40 Years Lost But Found Again

The last time he saw Etienne  ( A  T  N)  was more than forty years ago, when he was just a child and Etienne was even younger. That was also the last time they spoke.

Until that Bonne Année (bun ahh neigh) call, when things changed by happenstance.

You see, Etienne was to be in New York City, in Manhattan, for a month, ‘supervising the installation’ of the brand new Louis Vuitton store at 74th and Madison Avenue (Lou-ee  Vee t o –o like in the beginning of only-the n is silent).    And New York City is only 100 miles from Philly.   Much, much closer than the  3,682 mile distance between Philadelphia and Bordeaux. After a long, animated rediscovery and an English test, it was settled.  They would find a way to spend some time together.

Etienne is an ébéniste (A bin east), a tradesman de luxe.  High-end carpentry.  But not exactly that.  He began his apprenticeship dans le métier at the age of 14, at Les Compagnons du Devoir et du Tour de France,  one of the best feeder schools to exclusive French universities,   a school sought out by students worldwide, including American students.  During his seven years in the program, Etienne  worked for various companies in different regions of France where he learned skills in the field, directly from the guys working the wood.  His contracts have taken him all over the world:  Spain, Italy, Sydney Australia, Miami, Russia, and Morocco to name a few.  He works like a dog. Six days a week. Eleven hours a day. Until there’s a glitch. And nothing is ever installed without a hitch.

Lucky for them, the glitch didn’t happen in the first two weeks of the installation, and Etienne decided to change air.  He made the trip from NY Penn Station to Hamilton, NJ, where they picked him up late last Saturday night.

Fortunately, Etienne resembles his father, who resembles the mother-in-law, so it was easy to find him in the throngs of people exiting the train at Hamilton station. Fortunately, because looks often change from childhood to adulthood. Men are taller, and grayer, if they have any hair at all, wear glasses, gain weight, etc.  But Etienne was an easy find.  He looks as  remembered  all those years ago, except he is taller. Well over six feet. After a firm hand shake and a bit of small talk, the guys approached the car.  She is introduced, and goes in for the bise.  But, being Almost French, she never knows how many, so it is a bit… awkward.  Is it 1, 2, 3 or 4?  she wonders.  (This is a French guy, and France is know for many things, among them, their kiss…).   She really didn’t know the custom from his neck of the woods, so she goes for 4. Mwah. Mwah. Bisou. Bisou. Left. Right. Left. Right. After all that kissing, they all  got back in the car for the ride home.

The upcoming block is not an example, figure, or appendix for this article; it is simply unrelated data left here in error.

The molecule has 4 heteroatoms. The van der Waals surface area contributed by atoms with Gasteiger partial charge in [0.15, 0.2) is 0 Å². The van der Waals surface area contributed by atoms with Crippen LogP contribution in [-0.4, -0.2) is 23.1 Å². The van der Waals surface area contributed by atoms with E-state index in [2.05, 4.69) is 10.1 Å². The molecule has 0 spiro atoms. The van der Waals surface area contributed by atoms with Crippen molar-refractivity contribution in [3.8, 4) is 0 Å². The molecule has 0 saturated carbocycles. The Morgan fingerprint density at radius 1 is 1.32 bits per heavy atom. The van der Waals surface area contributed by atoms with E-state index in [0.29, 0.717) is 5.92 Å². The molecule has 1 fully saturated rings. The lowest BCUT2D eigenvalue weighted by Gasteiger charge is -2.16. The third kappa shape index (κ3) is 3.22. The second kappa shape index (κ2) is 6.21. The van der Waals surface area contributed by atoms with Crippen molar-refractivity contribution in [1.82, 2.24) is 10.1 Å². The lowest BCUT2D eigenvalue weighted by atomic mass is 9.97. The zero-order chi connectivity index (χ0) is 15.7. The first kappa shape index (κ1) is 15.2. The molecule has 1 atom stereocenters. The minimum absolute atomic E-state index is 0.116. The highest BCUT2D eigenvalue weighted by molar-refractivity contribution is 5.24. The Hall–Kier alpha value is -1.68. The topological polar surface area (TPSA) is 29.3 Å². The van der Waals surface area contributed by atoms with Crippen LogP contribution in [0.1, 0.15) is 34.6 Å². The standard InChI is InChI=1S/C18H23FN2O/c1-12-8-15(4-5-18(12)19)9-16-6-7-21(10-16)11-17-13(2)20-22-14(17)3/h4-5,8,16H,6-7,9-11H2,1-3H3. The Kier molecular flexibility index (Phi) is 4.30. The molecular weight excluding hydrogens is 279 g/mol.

Sans fin.

Nonstop chattering. Ils n’arrêtaient pas de parler.

Nonstop laughing. Ils n’arrêtaient pas de rigoler.

Nonstop asking. Ils n’arrêtaient pas de demander.

Nonstop explaining. Ils n’arrêtaient pas d’expliquer.

Nonstop excitement. Excitation sans fin.


Sans fin.

The entire drive back home. Well into the early part of Sunday morning. Four. chatter-filled. long-overdue-catch-up. hours.

As a second grade teacher, she is accustomed to all-day chatter, but this brought talk to a whole new level.   She had to go to bed,  just had to, or Sunday would be exclusively English, et pas un mot de français.

Stayed tuned…






18 thoughts on “40 Years Lost But Found Again

  1. Maribeth, again you demonstrate such an ease to spill words on the page. The back and forth between french and English is so appropriate here and so perfect! I love the comparison between the all-day chatter of second graders and this different kind of chatter. Love the hyphenated adjectives: chatter-filled and long-over-due-catch-up to describe hours. Also, the use of effective repetition. Rather brilliant and very engaging piece!

    Liked by 1 person

  2. What an imaginative and instructive piece! My favorite part is the description of the kissing and how you weren’t sure how many there would be. I could really picture that. Looking forward to hearing more and maybe learning a few more French words.

    Liked by 1 person

    1. Kind response, Rose. This really happened, just recounting the events that took place, the way I saw them take place. I am not sure if I should have stayed with the he, as I did in the first paragraph, or even if it is possible. Anything you want clarification on?


      1. Oh, I didn’t mean to imply that you imagined it. I meant that your style of writing was creative. Wrong word choice, I guess.


  3. Forty years evaporate when family is reunited. I am staying tuned! I love the French interspersed, dredging up words that once were known more than forty years ago in high school. It seems that your four kiss kiss must have been appropriate. I’m so clueless when it comes to that. Your posts always have an air of mystery for me and leave me wondering in the unsaid.

    Liked by 1 person

    1. Wow. Thank you for that positive comment. Another positive comment, for which I am appreciative. You will have to stay tuned to see if the 4 bisou bisou was the right way to go, but it was a great time. Really interesting guy, and glad to have met him. Did you buy any of those gorgeous orchids?


    1. I am very touched by your words, Michelle. Thank you. I read your posts every day, but for some reason, I cannot post a reply. Thank you for taking the time to read my writing. I never thought I could do this, so I am especially appreciative.


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